7 years ago today, Shane McMahon announces via press release that he would resign from his post as Executive Vice President of Global Media effective January 1, 2010, effectively leaving WWE, the company he's been in his entire adult life. Shane making the shocking announcement on

It is with great sadness that I announce my resignation from the WWE, effective January 1, 2010.

I have never even considered a future outside the walls of the WWE. However, sometimes life takes an unexpected turn and while it is the most difficult decision I have ever made, it is time for me to move on.

First and foremost, I would like to thank my father for the incredible education working with him has provided and for giving me the opportunity to play a role in building WWE into the global phenomenon that it is today. I am extremely proud to have been the 4th generation in this business, and I am grateful for everyday I was able to work along side not only my own, but the entire WWE family.

Thank you to all of the WWE Superstars both past and present for your passion, pride and dedication. You are truly the engine of the organization and it has been a pleasure to work with, learn from and get to know all of you. Thank you for the privilege of sharing the stage with you and for allowing me to become but a momentary member of your elite brotherhood. I have so much appreciation for the many sacrifices you endure, both physically and personally, to make this business the success that it is. The respect I have for each of you is immeasurable.

Finally, there are no words to express my gratitude to WWE fans the world over for supporting this company through good times and bad and for your unbridled passion that fuels the Superstars' performances. I am profoundly grateful to have been able to entertain you both in front of the camera and from behind the scenes. You are the greatest fans in the world.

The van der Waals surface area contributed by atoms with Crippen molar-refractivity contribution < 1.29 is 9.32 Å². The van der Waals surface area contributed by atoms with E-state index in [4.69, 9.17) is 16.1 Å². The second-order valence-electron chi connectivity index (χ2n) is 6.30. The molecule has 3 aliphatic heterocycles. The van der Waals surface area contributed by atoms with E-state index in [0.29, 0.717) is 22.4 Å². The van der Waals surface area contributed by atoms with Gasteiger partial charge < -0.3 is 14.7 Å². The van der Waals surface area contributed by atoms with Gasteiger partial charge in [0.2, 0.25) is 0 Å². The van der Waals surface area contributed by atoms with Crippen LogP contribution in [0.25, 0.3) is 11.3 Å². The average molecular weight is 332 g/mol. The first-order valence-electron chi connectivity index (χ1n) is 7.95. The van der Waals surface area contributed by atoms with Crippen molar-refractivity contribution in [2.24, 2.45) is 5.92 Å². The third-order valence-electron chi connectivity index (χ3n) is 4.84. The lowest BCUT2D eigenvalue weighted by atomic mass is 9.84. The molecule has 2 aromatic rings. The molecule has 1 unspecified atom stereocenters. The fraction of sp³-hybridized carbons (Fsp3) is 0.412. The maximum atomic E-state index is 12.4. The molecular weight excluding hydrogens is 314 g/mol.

I will always love this business and will remain a fan forever.


Shane’s WWE on-screen career dated back to the 1989 Survivor Series when he debuted as referee Shane Stevens. In late 1997 and early 1998, Shane had a hand in bringing in then-embattled boxer Mike Tyson to the company for Wrestlemania XIV.

He had a recurring on-screen role beginning 1998 during his father Vince’s feud with Stone Cold Steve Austin. After briefly taking on a commentary role (he was the color analyst for early episodes of Sunday Night Heat), he took on an active (albeit sporadically) wrestling role, winning the WWF European title (and retiring it briefly) in 1999 and the Hardcore Championship in 2000.

In 2001, Shane co-led the Alliance with his sister Stephanie as the kayfabe owner of WCW. Following the end of the Invasion, Shane appeared sporadically (save for a feud with Kane in 2003) until 2006 during his father’s feuds with Shawn Michaels and Bobby Lashley. His final feud was with Randy Orton’s group, Legacy, who took him out in a three-on-one beating in May 2009.

No specific reason was given as to why Shane left the family business. The next year, Shane became the CEO of China Broadband Inc. and YOU on Demand, the first on-demand video and PPV service in China. Shane stepped down from his CEO post in 2013, but remains as Vice-Chairman.

In February 2016, after more than six years away, Shane returned to WWE. After briefly running RAW (and co-running it with Stephanie), Shane is now the on-screen commissioner of Smackdown Live.

5 years ago today, TNA presented Bound for Glory from the Liacoruas Center in Philadelphia, Pennsylvania. The show featured the final match of Hulk Hogan's wrestling career.

  • In a preshow match, Mexican America (Anarquia and Hernandez) defeated Ink Inc. (Jesse Neal and Shannon Moore) to retain the TNA World Tag Team Championship.
  • Austin Aries defeated Brian Kendrick to retain the TNA X Division Championship.
  • Rob Van Dam defeated Jerry Lynn in a Full Metal Mayhem match.
  • Crimson defeated Samoa Joe and Matt Morgan in a three-way match.
  • Mr. Anderson defeated Bully Ray in a falls count anywhere Philadelphia street fight.
  • Velvet Sky defeated Mickie James, Winter, and Madison Rayne in a four-way match to win the TNA Knockouts Championship.